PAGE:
This week, Tesla announced its 2018 Annual Meeting of Stockholders to be held in June and with it, the company confirmed that shareholders will vote on a few proposals.
Surprisingly, one of those proposals involves replacing Elon Musk as Chairman of the board with an independent director.
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Tesla’s shareholder’s meeting generally starts with the official items, which this year includes voting to reelecting 3 board members, ratifying Tesla’s independent registered public accounting firm, and voting on two shareholder proposals.
After that, Musk generally comes on stage for a quick presentation and then he answers questions from shareholders.
But this year, one of the shareholder proposals is to remove Musk from his role as chairman, which he has held since 2004 at Tesla – virtually since the company’s inception.
An owner of 12 Tesla shares named Mr. Jing Zhao from Concord, CA put the proposal together. He is a well-known shareholder activist who has previously pushed other proposals at companies, like Apple and IBM.
He made the argument that combining the role of chairman and CEO might have been beneficial at an early stage at Tesla, but not now that the company is maturing. He specifically brought up Musk’s involvement with SolarCity and SpaceX as examples why he can’t be considered as an independent chairman.
The shareholder added in his proposal:
“An independent chairman of the board of directors is the prevailing practice in the international market, such as in the United Kingdom. In the United States too, many big companies already have or began to have an independent Board Chairman. Tesla should not be exception.”
Tesla was already under pressure last year to add independent board members, which it eventually did, but it never got to the point of asking Musk to give up his position as Chairman.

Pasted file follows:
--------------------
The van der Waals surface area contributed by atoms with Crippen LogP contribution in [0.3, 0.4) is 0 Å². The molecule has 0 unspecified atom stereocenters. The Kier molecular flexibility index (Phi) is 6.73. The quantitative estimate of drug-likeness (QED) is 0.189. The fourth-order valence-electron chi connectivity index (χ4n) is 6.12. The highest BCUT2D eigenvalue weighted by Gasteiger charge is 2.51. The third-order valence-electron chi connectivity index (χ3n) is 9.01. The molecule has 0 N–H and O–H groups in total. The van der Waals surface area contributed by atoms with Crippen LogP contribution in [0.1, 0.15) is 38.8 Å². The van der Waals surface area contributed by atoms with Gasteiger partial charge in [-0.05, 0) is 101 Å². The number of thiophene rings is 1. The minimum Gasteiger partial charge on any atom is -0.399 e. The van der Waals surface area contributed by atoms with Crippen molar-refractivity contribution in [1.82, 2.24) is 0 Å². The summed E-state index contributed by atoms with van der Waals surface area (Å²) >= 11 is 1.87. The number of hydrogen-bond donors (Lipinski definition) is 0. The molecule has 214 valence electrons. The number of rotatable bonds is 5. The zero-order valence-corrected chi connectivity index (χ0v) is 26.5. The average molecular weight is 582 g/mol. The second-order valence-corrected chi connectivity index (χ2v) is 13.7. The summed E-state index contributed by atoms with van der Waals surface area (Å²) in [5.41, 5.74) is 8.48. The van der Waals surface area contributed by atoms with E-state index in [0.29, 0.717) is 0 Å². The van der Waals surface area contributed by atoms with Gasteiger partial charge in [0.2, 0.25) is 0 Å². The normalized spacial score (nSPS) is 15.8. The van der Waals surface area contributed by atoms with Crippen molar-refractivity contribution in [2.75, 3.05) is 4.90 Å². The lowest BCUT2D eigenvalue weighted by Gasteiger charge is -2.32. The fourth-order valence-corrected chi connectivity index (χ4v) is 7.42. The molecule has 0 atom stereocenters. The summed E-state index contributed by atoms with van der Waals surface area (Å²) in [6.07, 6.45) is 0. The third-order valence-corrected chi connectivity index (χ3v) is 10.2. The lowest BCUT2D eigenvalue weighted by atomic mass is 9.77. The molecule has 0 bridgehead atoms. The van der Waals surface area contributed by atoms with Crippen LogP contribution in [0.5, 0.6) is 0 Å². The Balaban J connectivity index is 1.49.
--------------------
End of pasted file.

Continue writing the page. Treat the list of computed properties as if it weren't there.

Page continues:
Unsurprisingly, the board is asking shareholders to vote against the proposal.
Here’s their argument against it published in a proxy statement sent to shareholders:
“The Board believes that the Company’s success to date would not have been possible if the Board was led by another director lacking Elon Musk’s day-to-day exposure to the Company’s business. In light of the significant future opportunities for growth and the careful execution needed in order for the Company to achieve it, the Board believes that the Company is still best served by Mr. Musk continuing to serve as Chairman.
Moreover, the role of the Lead Independent Director protects the Company against any potential governance issues arising from a non-independent director serving as Chairman. This position is vested with broad authority to lead the actions of the independent directors and communicate regularly with the Chief Executive Officer. Additionally, the Company now has seven independent directors following the addition of two additional independent directors in July 2017. The Board believes that the broad authority of the Lead Independen t Director and the presence of six other independent directors ensures that the Board acts independently. This current Board structure also is consistent with majority practice at large public companies: according to the 2017 Spencer Stuart Board Index, 72 % of companies in the S&P 500 do not have an independent board chairman.
The proponent acknowledges that a combined Chief Executive Officer and Chairman is an effective form of leadership for an early-stage company, until it faces increased competition and rapid technological changes. The Board believes that it is precisely during times when a company must quickly adapt to constant change and outside pressures that Board leadership needs to be lockstep with the Company’s operations. Our achievements to date notwithstanding, the Company is still at a point in its development where we must execute well in order to realize our long-term goals, and separating the roles of Chief Executive Officer and Chairman at this time would not serve the best interests of the Company or its stockholders.”
Shareholders will vote on the matter at the meeting, which will be held on June 5, 2018, at 2:30 p.m. Pacific Time, at the Computer History Museum located in Mountain View, CA.
The proposal has very little chance to pass considering Musk is seen by many Tesla investors as an important reason behind the company’s success and he controls a lot of shares, but it will nonetheless be interesting to look at it as a test of confidence in the chairman.
Also, while it is perfectly reasonable to request that a chairman be independent, Jing Zhao didn’t really make a great argument in Tesla’s case.